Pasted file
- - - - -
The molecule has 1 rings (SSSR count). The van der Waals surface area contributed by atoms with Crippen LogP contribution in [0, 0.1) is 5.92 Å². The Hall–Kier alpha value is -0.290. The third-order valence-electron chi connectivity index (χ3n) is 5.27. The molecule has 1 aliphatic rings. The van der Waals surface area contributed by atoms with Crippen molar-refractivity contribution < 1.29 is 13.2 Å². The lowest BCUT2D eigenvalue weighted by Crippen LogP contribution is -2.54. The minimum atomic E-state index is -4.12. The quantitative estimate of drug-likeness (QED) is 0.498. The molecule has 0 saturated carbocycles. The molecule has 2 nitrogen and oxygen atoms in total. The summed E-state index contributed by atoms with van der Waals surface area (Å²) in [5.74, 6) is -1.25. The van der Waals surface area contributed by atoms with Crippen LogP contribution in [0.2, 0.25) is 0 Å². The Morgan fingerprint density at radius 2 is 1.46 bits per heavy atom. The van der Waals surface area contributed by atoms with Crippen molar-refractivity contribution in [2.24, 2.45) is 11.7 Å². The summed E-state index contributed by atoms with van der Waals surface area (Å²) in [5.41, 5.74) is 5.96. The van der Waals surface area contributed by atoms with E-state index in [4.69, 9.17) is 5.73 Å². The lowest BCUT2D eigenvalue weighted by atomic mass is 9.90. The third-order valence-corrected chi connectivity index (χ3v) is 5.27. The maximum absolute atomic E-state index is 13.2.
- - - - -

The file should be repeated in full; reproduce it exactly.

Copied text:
The molecule has 1 rings (SSSR count). The van der Waals surface area contributed by atoms with Crippen LogP contribution in [0, 0.1) is 5.92 Å². The Hall–Kier alpha value is -0.290. The third-order valence-electron chi connectivity index (χ3n) is 5.27. The molecule has 1 aliphatic rings. The van der Waals surface area contributed by atoms with Crippen molar-refractivity contribution < 1.29 is 13.2 Å². The lowest BCUT2D eigenvalue weighted by Crippen LogP contribution is -2.54. The minimum atomic E-state index is -4.12. The quantitative estimate of drug-likeness (QED) is 0.498. The molecule has 0 saturated carbocycles. The molecule has 2 nitrogen and oxygen atoms in total. The summed E-state index contributed by atoms with van der Waals surface area (Å²) in [5.74, 6) is -1.25. The van der Waals surface area contributed by atoms with Crippen LogP contribution in [0.2, 0.25) is 0 Å². The Morgan fingerprint density at radius 2 is 1.46 bits per heavy atom. The van der Waals surface area contributed by atoms with Crippen molar-refractivity contribution in [2.24, 2.45) is 11.7 Å². The summed E-state index contributed by atoms with van der Waals surface area (Å²) in [5.41, 5.74) is 5.96. The van der Waals surface area contributed by atoms with E-state index in [4.69, 9.17) is 5.73 Å². The lowest BCUT2D eigenvalue weighted by atomic mass is 9.90. The third-order valence-corrected chi connectivity index (χ3v) is 5.27. The maximum absolute atomic E-state index is 13.2.